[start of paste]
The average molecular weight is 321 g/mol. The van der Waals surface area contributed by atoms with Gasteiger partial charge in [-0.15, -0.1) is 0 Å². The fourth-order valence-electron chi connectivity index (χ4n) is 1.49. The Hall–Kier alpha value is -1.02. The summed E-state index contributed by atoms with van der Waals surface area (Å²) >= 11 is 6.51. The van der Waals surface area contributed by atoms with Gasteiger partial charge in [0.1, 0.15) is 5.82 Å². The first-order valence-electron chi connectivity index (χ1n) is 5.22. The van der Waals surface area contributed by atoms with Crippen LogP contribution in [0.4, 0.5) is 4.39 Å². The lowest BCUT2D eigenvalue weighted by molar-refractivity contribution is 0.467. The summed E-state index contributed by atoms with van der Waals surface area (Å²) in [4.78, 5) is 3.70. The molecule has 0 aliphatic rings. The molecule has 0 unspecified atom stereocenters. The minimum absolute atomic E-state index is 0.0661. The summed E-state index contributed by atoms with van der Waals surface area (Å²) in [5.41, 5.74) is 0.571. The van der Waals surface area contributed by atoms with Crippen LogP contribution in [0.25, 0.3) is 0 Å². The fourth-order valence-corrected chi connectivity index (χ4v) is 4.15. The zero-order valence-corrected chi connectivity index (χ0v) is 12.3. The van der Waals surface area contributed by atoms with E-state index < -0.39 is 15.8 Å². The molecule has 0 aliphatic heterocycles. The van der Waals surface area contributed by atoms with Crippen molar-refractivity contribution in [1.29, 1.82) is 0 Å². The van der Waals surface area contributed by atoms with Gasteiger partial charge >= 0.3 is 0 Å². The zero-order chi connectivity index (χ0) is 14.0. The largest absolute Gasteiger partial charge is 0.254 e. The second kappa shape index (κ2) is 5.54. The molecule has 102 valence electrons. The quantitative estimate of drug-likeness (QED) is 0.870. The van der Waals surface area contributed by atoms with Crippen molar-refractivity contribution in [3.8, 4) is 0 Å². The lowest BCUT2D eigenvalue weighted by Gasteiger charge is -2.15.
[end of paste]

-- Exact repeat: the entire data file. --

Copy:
The average molecular weight is 321 g/mol. The van der Waals surface area contributed by atoms with Gasteiger partial charge in [-0.15, -0.1) is 0 Å². The fourth-order valence-electron chi connectivity index (χ4n) is 1.49. The Hall–Kier alpha value is -1.02. The summed E-state index contributed by atoms with van der Waals surface area (Å²) >= 11 is 6.51. The van der Waals surface area contributed by atoms with Gasteiger partial charge in [0.1, 0.15) is 5.82 Å². The first-order valence-electron chi connectivity index (χ1n) is 5.22. The van der Waals surface area contributed by atoms with Crippen LogP contribution in [0.4, 0.5) is 4.39 Å². The lowest BCUT2D eigenvalue weighted by molar-refractivity contribution is 0.467. The summed E-state index contributed by atoms with van der Waals surface area (Å²) in [4.78, 5) is 3.70. The molecule has 0 aliphatic rings. The molecule has 0 unspecified atom stereocenters. The minimum absolute atomic E-state index is 0.0661. The summed E-state index contributed by atoms with van der Waals surface area (Å²) in [5.41, 5.74) is 0.571. The van der Waals surface area contributed by atoms with Crippen LogP contribution in [0.25, 0.3) is 0 Å². The fourth-order valence-corrected chi connectivity index (χ4v) is 4.15. The zero-order valence-corrected chi connectivity index (χ0v) is 12.3. The van der Waals surface area contributed by atoms with E-state index < -0.39 is 15.8 Å². The molecule has 0 aliphatic heterocycles. The van der Waals surface area contributed by atoms with Crippen molar-refractivity contribution in [1.29, 1.82) is 0 Å². The van der Waals surface area contributed by atoms with Gasteiger partial charge >= 0.3 is 0 Å². The zero-order chi connectivity index (χ0) is 14.0. The largest absolute Gasteiger partial charge is 0.254 e. The second kappa shape index (κ2) is 5.54. The molecule has 102 valence electrons. The quantitative estimate of drug-likeness (QED) is 0.870. The van der Waals surface area contributed by atoms with Crippen molar-refractivity contribution in [3.8, 4) is 0 Å². The lowest BCUT2D eigenvalue weighted by Gasteiger charge is -2.15.